Conservation & Preservation

Preserving Our Land and Protecting Our Watershed Resources through Conservation Easements.

The North Texas region is knitted together by waterways that extend into and through farms and ranches, and through towns and cities.  Stewardship of land and water resources will conserve the watershed for our children and grandchildren.  Depending on the circumstance or landowner’s preference, the protected land can remain in private ownership, continuing to sustain agriculture, ranching and other rural purposes.  Or, the protected land can be used to fulfill a public purpose such as recreation, education or greenbelt buffer.

A conservation easement offers one of the best ways to permanently preserve natural features of land, whether floodplain, a meadow, trees, a creek or wetland.  It is a legal agreement made with the landowner to maintain natural conditions and to limit future development of the property.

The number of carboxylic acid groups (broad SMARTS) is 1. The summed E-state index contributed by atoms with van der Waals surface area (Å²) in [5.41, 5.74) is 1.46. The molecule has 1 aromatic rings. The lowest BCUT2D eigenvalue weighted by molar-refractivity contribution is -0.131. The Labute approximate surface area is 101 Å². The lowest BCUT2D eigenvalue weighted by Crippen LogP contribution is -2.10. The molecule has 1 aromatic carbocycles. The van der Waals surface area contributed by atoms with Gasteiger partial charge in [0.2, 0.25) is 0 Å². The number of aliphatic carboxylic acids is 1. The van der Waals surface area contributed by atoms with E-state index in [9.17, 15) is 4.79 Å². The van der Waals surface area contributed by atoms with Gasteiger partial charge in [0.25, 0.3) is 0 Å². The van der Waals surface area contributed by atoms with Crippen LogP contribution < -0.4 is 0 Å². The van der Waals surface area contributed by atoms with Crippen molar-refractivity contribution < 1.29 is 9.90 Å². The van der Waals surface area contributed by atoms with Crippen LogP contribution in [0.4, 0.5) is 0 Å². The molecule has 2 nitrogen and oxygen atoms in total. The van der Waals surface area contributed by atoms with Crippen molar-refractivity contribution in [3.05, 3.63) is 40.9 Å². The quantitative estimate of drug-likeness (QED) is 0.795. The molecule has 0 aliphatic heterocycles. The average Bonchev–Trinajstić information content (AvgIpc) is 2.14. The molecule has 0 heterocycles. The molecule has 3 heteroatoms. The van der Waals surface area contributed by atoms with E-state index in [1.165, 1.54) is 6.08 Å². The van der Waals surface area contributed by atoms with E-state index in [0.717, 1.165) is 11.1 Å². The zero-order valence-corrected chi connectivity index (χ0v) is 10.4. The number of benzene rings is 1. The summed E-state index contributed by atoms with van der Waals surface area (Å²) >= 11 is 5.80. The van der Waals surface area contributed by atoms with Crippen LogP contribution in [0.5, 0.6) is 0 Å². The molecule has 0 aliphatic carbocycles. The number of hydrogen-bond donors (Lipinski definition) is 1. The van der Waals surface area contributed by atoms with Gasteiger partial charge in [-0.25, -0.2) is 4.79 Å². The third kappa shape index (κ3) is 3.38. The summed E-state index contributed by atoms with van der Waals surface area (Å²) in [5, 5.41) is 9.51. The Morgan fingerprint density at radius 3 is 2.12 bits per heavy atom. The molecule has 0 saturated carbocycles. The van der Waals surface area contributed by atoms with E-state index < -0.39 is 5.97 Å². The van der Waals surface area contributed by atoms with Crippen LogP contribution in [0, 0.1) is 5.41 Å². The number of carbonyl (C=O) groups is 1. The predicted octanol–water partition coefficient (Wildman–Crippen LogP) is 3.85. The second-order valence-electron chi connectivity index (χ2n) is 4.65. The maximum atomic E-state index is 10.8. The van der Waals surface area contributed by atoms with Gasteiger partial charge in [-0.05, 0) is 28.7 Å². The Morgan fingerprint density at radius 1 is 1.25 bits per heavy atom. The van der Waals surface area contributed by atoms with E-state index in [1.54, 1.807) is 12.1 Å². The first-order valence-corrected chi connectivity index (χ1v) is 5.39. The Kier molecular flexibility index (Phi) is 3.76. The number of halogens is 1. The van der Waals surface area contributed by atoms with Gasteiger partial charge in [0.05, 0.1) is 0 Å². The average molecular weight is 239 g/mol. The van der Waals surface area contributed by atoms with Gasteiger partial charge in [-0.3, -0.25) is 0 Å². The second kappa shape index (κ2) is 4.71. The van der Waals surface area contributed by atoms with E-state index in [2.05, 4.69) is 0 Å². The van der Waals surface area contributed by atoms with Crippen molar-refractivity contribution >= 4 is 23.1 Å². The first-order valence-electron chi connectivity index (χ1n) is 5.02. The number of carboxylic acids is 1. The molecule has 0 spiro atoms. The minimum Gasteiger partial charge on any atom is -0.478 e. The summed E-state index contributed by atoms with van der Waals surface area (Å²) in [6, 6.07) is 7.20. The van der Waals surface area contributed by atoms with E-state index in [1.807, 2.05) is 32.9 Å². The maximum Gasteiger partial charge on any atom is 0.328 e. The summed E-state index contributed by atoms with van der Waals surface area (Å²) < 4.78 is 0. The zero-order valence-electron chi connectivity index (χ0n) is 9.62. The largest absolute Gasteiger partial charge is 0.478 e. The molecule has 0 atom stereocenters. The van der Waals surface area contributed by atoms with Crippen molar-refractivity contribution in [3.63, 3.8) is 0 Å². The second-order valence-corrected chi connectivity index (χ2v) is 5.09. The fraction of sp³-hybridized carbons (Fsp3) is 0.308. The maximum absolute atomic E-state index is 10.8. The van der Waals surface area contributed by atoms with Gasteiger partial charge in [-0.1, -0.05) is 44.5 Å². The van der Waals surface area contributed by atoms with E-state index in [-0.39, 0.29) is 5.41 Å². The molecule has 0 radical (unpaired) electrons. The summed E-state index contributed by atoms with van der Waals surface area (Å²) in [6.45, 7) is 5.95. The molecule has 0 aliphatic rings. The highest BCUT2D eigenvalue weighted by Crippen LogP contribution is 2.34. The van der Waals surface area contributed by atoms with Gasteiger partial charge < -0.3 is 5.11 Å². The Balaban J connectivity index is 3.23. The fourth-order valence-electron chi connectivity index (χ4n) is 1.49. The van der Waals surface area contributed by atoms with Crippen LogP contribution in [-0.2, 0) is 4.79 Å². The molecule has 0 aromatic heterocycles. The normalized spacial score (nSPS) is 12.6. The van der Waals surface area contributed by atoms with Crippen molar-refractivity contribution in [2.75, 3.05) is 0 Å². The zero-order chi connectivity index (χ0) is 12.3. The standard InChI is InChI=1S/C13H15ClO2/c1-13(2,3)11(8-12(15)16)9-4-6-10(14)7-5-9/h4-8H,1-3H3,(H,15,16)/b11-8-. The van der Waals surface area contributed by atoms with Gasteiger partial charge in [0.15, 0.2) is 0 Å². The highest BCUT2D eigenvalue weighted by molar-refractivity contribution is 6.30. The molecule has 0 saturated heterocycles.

What is a conservation easement?

A conservation easement is a voluntary, legal agreement between a landowner and a land trust or government agency that permanently limits uses of the land in order to protect its conservation values. It allows you to continue to own and use your land and to sell it or pass it on to heirs.

When you donate a conservation easement to Upper Trinity Conservation Trust (UTCT), you give up some of the rights associated with the land. For example, you might give up the right to build additional structures, while retaining the right to ranch. Future owners also will be bound by the easement's terms. The Trust is responsible for making sure the easement's terms are followed on a long-term basis.

Conservation easements offer great flexibility. If the donation benefits the public by permanently protecting important conservation resources and meets other federal tax code requirements it can qualify as a tax-deductible charitable donation. The amount of the donation is the difference between the land's value with the easement and its value without the easement. Placing an easement on your property may or may not result in property tax savings.

Why should I grant a conservation easement to UTCT?

People execute conservation easements because they love their open space land, and want to protect its natural features along the creeks and streams - - which helps to safeguard the quality of water we drink, the air we breathe and the food we eat.